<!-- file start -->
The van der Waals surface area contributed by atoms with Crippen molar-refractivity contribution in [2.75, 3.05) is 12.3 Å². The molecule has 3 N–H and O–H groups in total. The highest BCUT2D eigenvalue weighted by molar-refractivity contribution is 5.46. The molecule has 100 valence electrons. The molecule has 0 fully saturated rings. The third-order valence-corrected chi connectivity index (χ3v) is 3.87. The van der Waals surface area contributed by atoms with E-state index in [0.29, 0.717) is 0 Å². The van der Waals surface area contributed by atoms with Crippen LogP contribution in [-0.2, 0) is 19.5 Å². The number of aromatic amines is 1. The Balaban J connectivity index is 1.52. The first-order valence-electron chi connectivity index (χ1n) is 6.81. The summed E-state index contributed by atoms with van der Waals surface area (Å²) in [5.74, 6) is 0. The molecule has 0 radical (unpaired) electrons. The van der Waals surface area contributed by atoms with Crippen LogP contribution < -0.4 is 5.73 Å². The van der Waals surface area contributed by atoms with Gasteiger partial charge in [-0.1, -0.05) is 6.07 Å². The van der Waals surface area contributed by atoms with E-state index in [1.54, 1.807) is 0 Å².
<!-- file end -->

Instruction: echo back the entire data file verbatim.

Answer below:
The van der Waals surface area contributed by atoms with Crippen molar-refractivity contribution in [2.75, 3.05) is 12.3 Å². The molecule has 3 N–H and O–H groups in total. The highest BCUT2D eigenvalue weighted by molar-refractivity contribution is 5.46. The molecule has 100 valence electrons. The molecule has 0 fully saturated rings. The third-order valence-corrected chi connectivity index (χ3v) is 3.87. The van der Waals surface area contributed by atoms with E-state index in [0.29, 0.717) is 0 Å². The van der Waals surface area contributed by atoms with Crippen LogP contribution in [-0.2, 0) is 19.5 Å². The number of aromatic amines is 1. The Balaban J connectivity index is 1.52. The first-order valence-electron chi connectivity index (χ1n) is 6.81. The summed E-state index contributed by atoms with van der Waals surface area (Å²) in [5.74, 6) is 0. The molecule has 0 radical (unpaired) electrons. The van der Waals surface area contributed by atoms with Crippen LogP contribution < -0.4 is 5.73 Å². The van der Waals surface area contributed by atoms with Gasteiger partial charge in [-0.1, -0.05) is 6.07 Å². The van der Waals surface area contributed by atoms with E-state index in [1.54, 1.807) is 0 Å².